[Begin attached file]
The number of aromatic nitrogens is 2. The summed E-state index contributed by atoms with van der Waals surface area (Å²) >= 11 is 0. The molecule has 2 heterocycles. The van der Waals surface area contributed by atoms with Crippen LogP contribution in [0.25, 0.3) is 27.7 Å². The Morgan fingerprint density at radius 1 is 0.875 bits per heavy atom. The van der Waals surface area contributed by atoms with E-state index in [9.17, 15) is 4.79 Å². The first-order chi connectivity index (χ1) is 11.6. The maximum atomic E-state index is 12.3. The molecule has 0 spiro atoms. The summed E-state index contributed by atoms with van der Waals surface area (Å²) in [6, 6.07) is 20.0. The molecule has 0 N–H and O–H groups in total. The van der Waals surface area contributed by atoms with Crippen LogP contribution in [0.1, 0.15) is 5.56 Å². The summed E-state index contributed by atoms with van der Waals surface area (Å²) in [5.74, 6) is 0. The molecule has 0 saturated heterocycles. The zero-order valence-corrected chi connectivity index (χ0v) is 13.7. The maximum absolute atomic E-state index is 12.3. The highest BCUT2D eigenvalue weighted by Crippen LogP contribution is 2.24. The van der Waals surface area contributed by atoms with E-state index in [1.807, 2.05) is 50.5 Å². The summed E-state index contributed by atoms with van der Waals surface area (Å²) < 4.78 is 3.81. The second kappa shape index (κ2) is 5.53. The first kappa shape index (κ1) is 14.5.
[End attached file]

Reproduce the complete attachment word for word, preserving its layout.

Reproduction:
The number of aromatic nitrogens is 2. The summed E-state index contributed by atoms with van der Waals surface area (Å²) >= 11 is 0. The molecule has 2 heterocycles. The van der Waals surface area contributed by atoms with Crippen LogP contribution in [0.25, 0.3) is 27.7 Å². The Morgan fingerprint density at radius 1 is 0.875 bits per heavy atom. The van der Waals surface area contributed by atoms with E-state index in [9.17, 15) is 4.79 Å². The first-order chi connectivity index (χ1) is 11.6. The maximum atomic E-state index is 12.3. The molecule has 0 spiro atoms. The summed E-state index contributed by atoms with van der Waals surface area (Å²) in [6, 6.07) is 20.0. The molecule has 0 N–H and O–H groups in total. The van der Waals surface area contributed by atoms with Crippen LogP contribution in [0.1, 0.15) is 5.56 Å². The summed E-state index contributed by atoms with van der Waals surface area (Å²) in [5.74, 6) is 0. The molecule has 0 saturated heterocycles. The zero-order valence-corrected chi connectivity index (χ0v) is 13.7. The maximum absolute atomic E-state index is 12.3. The highest BCUT2D eigenvalue weighted by Crippen LogP contribution is 2.24. The van der Waals surface area contributed by atoms with E-state index in [1.807, 2.05) is 50.5 Å². The summed E-state index contributed by atoms with van der Waals surface area (Å²) < 4.78 is 3.81. The second kappa shape index (κ2) is 5.53. The first kappa shape index (κ1) is 14.5.